Some economists have tried to quantify the medium-term impact of a greater trade conflict on the world economy. For this, they assumed that the conflict would lead to a complete breakdown of international cooperation and all countries would set their own tariffs.

Such a “worst case scenario” would lead to a massive reduction of about 2% in the global GDP growth by 2022 and a reduction of about 17% in global trade, as compared to the baseline projections.

Trade and global output were also affected by the US government shutdown and the production problems in Germany’s automobile sector. These things could have temporary effects on consumers and businesses, who might postpone their purchase and production decisions, respectively.

Risks Due to Trade Policies

Prolonged uncertainty regarding trade policies can be a major source of downside risk to jobs, living standards and global investment. Greater trade restrictions will lower the living standards for consumers, especially those from lower income households, while increasing production costs for businesses.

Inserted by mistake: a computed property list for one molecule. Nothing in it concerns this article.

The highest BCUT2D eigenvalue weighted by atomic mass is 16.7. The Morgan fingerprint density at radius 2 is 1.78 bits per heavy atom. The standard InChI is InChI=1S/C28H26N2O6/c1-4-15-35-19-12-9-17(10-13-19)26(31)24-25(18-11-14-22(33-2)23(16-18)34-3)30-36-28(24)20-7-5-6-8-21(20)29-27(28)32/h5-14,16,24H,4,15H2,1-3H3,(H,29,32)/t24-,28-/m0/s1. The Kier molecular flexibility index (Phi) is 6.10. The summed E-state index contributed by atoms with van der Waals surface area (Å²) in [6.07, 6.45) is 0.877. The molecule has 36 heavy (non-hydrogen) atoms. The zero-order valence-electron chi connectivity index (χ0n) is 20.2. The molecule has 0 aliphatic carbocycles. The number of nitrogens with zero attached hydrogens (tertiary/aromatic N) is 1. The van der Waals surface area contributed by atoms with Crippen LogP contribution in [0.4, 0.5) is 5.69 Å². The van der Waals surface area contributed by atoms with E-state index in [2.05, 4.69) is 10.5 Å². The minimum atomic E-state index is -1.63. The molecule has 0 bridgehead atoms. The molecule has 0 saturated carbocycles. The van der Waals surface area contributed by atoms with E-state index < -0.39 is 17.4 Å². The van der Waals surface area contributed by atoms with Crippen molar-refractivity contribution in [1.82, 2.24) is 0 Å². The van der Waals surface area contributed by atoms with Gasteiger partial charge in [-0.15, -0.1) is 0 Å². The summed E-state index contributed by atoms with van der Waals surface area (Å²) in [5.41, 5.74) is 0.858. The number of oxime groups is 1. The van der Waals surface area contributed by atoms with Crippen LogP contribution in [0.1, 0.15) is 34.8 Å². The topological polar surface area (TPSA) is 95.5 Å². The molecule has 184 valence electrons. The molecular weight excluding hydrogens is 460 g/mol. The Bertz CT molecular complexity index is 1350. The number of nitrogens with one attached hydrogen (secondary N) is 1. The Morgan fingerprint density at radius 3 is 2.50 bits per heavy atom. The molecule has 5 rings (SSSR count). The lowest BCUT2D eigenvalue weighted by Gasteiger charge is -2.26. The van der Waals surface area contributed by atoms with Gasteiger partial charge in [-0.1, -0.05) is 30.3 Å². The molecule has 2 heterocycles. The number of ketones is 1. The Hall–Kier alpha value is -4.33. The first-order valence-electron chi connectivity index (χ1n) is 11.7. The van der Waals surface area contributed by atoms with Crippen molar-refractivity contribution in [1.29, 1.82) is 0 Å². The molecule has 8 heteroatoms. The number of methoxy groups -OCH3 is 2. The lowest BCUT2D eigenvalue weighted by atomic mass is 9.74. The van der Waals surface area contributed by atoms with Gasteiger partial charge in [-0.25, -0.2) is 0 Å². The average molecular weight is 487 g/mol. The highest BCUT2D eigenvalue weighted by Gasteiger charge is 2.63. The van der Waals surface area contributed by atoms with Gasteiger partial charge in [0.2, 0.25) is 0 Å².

Even if China and the US reach a mutual trade agreement in the short term, there is a risk that other restrictive measures could be put into place in the latter part of 2019. These include restrictions on specific trade sectors, such as automobiles and automobile parts.

This, in turn, could hit the European markets really hard, since motor vehicle exports account for one-tenth of the EU’s exports to the US and there are many supply chain linkages that could spread this impact across sectors and countries.

Some other risks due to the slowdown of world trade are difficult to quantify. For instance, the impact of Brexit will depend mostly on the type of deal that is finalised between the EU and the UK. Also, the impact of Brexit will mostly be limited to these economies. A reluctance to invest in the UK is likely to occur in most Brexit scenarios, which could reduce productive capacity over time.

Although trade tariffs are viewed as the major barrier to the growth of world trade, just the announcement of measures could be destructive as well. News about possible tariffs in the future could exacerbate the current uncertainty in the market, leading to a decrease in investment.